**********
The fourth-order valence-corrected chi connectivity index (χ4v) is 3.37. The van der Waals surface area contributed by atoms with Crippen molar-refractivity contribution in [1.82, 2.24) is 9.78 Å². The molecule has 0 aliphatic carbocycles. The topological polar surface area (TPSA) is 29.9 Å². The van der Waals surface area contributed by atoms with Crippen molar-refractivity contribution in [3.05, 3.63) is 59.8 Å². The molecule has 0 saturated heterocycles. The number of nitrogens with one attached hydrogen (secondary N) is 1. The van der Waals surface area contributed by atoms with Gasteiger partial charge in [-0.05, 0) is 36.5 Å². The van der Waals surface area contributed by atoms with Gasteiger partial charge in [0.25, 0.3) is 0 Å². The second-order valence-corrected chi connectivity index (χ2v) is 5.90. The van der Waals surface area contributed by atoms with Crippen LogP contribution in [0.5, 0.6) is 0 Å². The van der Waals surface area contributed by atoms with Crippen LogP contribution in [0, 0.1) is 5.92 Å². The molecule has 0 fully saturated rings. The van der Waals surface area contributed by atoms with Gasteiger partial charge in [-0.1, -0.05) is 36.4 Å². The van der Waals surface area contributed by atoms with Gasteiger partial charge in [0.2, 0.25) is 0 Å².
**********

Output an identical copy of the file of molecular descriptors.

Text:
The fourth-order valence-corrected chi connectivity index (χ4v) is 3.37. The van der Waals surface area contributed by atoms with Crippen molar-refractivity contribution in [1.82, 2.24) is 9.78 Å². The molecule has 0 aliphatic carbocycles. The topological polar surface area (TPSA) is 29.9 Å². The van der Waals surface area contributed by atoms with Crippen molar-refractivity contribution in [3.05, 3.63) is 59.8 Å². The molecule has 0 saturated heterocycles. The number of nitrogens with one attached hydrogen (secondary N) is 1. The van der Waals surface area contributed by atoms with Gasteiger partial charge in [-0.05, 0) is 36.5 Å². The van der Waals surface area contributed by atoms with Gasteiger partial charge in [0.25, 0.3) is 0 Å². The second-order valence-corrected chi connectivity index (χ2v) is 5.90. The van der Waals surface area contributed by atoms with Crippen LogP contribution in [0.5, 0.6) is 0 Å². The van der Waals surface area contributed by atoms with Crippen LogP contribution in [0, 0.1) is 5.92 Å². The molecule has 0 fully saturated rings. The van der Waals surface area contributed by atoms with Gasteiger partial charge in [-0.1, -0.05) is 36.4 Å². The van der Waals surface area contributed by atoms with Gasteiger partial charge in [0.2, 0.25) is 0 Å².